Riccardo Chailly, not only one of the great conductors of our time, but one of an even smaller group who have exercised a truly formative influence on contemporary musical life through his championship of twentieth and twenty-first century music—through his many recordings, most of them for Decca, which he has produced since the beginnings of his career in the late 1970s, and through his long tenure as chief conductor of the Concertgebouw Orchestra Amsterdam (1988-2004), and now, since 2005, as Kapellmeister of the Leipzig Gewandhaus Orchestra. If you survey the most prominent music publications, you will find many accolades, “artist of the year,” “best recording,” etc., and you will find many of his recordings recommended as the best available or the “recommended choice.” His fresh, individual interpretations, always based on a close study of the score, as well as his close relationship with a single recording company over many years, have resulted in recordings in which his ideas and the sound of his orchestras and their halls are communicated with exceptional vividness and presence.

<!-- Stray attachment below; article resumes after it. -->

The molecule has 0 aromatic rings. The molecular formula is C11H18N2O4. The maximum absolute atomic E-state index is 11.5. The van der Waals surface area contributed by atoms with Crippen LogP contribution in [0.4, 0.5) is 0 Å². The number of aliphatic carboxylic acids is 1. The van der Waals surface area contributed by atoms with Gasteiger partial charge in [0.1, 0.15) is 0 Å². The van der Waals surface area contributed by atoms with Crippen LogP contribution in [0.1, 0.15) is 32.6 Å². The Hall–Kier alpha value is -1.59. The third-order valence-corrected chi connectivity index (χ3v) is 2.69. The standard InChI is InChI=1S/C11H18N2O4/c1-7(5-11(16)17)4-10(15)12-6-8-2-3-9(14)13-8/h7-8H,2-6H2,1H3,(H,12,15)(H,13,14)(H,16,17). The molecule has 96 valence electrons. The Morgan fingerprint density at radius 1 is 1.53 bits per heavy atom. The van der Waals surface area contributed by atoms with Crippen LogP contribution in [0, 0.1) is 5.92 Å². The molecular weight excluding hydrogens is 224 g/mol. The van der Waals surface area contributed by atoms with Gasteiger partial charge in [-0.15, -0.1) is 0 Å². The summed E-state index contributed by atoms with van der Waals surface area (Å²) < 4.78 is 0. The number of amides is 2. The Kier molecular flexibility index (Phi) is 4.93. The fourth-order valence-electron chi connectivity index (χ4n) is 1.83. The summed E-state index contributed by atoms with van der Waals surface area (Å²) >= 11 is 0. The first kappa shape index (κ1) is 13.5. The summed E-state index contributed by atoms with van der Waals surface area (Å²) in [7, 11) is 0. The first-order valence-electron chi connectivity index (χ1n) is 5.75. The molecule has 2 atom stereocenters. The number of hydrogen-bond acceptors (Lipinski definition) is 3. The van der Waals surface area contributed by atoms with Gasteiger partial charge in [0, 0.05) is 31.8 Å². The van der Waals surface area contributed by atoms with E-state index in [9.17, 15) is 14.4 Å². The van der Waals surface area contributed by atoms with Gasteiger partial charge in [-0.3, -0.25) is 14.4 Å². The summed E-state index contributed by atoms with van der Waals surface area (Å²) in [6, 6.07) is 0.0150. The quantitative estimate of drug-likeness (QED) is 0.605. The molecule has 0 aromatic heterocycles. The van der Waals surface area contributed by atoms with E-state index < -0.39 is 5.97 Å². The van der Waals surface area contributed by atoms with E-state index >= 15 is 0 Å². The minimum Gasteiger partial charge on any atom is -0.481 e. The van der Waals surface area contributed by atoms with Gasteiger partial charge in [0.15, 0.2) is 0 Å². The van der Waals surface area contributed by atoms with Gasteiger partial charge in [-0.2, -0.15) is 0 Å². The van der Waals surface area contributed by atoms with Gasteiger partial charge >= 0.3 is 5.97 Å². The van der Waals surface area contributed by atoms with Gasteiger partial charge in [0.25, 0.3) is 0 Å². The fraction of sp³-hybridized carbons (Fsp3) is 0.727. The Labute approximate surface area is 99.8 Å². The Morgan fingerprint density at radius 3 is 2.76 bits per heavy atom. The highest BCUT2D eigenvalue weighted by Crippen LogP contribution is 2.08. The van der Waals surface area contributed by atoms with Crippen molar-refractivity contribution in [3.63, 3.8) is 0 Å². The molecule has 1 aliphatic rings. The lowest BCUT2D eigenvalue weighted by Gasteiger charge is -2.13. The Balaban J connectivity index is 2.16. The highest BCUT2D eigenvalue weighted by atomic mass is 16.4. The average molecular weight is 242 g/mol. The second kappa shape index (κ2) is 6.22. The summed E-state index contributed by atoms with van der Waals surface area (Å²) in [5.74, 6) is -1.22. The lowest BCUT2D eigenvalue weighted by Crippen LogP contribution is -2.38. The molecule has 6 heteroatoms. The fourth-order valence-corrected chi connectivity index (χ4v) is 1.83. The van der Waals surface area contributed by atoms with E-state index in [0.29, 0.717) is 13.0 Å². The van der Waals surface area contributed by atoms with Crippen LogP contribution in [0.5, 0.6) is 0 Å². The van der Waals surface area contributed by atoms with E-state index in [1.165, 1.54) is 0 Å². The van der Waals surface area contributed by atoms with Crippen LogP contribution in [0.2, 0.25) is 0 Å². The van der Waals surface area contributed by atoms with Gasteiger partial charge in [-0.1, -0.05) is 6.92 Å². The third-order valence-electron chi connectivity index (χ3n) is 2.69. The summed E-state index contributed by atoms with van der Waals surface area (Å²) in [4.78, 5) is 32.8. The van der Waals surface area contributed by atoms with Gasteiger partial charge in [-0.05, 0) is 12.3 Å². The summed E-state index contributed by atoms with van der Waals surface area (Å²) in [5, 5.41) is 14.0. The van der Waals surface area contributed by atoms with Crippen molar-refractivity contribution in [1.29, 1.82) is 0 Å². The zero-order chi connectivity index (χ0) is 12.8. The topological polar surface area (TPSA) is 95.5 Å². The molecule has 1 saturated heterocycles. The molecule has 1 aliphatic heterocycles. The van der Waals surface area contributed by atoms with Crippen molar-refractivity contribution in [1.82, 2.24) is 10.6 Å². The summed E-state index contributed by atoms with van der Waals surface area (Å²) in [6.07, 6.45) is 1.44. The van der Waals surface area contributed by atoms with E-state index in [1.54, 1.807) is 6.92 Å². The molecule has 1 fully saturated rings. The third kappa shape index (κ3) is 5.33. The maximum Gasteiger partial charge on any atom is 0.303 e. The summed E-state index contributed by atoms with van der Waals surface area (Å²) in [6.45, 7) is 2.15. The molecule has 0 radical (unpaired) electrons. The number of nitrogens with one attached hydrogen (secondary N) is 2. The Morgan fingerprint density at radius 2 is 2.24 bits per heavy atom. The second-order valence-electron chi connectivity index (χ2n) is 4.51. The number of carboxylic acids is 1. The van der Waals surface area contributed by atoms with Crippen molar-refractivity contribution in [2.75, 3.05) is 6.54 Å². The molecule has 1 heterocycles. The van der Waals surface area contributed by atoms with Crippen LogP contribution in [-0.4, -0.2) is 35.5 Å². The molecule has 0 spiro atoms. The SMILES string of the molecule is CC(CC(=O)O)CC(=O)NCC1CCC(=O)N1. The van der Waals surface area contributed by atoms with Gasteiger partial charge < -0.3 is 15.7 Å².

David Hoose continues his conversation with Michael Miller about his education, about conducting and conductors, the BSO, Seiji Ozawa, James Levine, and Gustavo Dudamel.
This thoughtful and lively program of Baroque and modern music is typical of the Cantata Singers, who in recent years have been building their season programs around a single composer, this year Heinrich Schütz, the greatest predecessor of the central figure in the group’s mission, Johann Sebastian Bach. This gave me an opportunity to continue our podcast series in conversation with David Hoose, the Cantata Singers’ Music Director for the past 26 years. Since then Mr. Hoose has been one of the central figures in the Boston music scene.